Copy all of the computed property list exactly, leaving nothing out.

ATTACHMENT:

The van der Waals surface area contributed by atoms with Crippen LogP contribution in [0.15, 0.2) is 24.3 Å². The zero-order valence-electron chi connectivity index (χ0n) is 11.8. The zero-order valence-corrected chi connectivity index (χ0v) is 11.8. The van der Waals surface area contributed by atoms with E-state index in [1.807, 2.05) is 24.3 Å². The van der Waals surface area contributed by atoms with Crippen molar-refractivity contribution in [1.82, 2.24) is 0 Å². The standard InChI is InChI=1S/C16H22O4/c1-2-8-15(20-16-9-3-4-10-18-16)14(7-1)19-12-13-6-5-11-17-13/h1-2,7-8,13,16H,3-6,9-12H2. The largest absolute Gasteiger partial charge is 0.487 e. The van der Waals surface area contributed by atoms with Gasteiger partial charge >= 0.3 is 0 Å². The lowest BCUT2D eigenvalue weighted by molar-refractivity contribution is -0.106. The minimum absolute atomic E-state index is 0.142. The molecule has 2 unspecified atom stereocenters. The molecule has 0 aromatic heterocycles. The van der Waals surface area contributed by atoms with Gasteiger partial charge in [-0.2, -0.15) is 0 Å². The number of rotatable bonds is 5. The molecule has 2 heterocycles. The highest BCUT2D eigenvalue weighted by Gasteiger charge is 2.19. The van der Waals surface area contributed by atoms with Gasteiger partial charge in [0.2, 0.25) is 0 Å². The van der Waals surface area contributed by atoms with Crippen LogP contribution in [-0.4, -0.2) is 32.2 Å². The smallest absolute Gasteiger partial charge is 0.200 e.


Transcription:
The van der Waals surface area contributed by atoms with Crippen LogP contribution in [0.15, 0.2) is 24.3 Å². The zero-order valence-electron chi connectivity index (χ0n) is 11.8. The zero-order valence-corrected chi connectivity index (χ0v) is 11.8. The van der Waals surface area contributed by atoms with E-state index in [1.807, 2.05) is 24.3 Å². The van der Waals surface area contributed by atoms with Crippen molar-refractivity contribution in [1.82, 2.24) is 0 Å². The standard InChI is InChI=1S/C16H22O4/c1-2-8-15(20-16-9-3-4-10-18-16)14(7-1)19-12-13-6-5-11-17-13/h1-2,7-8,13,16H,3-6,9-12H2. The largest absolute Gasteiger partial charge is 0.487 e. The van der Waals surface area contributed by atoms with Gasteiger partial charge >= 0.3 is 0 Å². The lowest BCUT2D eigenvalue weighted by molar-refractivity contribution is -0.106. The minimum absolute atomic E-state index is 0.142. The molecule has 2 unspecified atom stereocenters. The molecule has 0 aromatic heterocycles. The van der Waals surface area contributed by atoms with Gasteiger partial charge in [-0.2, -0.15) is 0 Å². The number of rotatable bonds is 5. The molecule has 2 heterocycles. The highest BCUT2D eigenvalue weighted by Gasteiger charge is 2.19. The van der Waals surface area contributed by atoms with Gasteiger partial charge in [0.2, 0.25) is 0 Å². The van der Waals surface area contributed by atoms with Crippen LogP contribution in [-0.4, -0.2) is 32.2 Å². The smallest absolute Gasteiger partial charge is 0.200 e.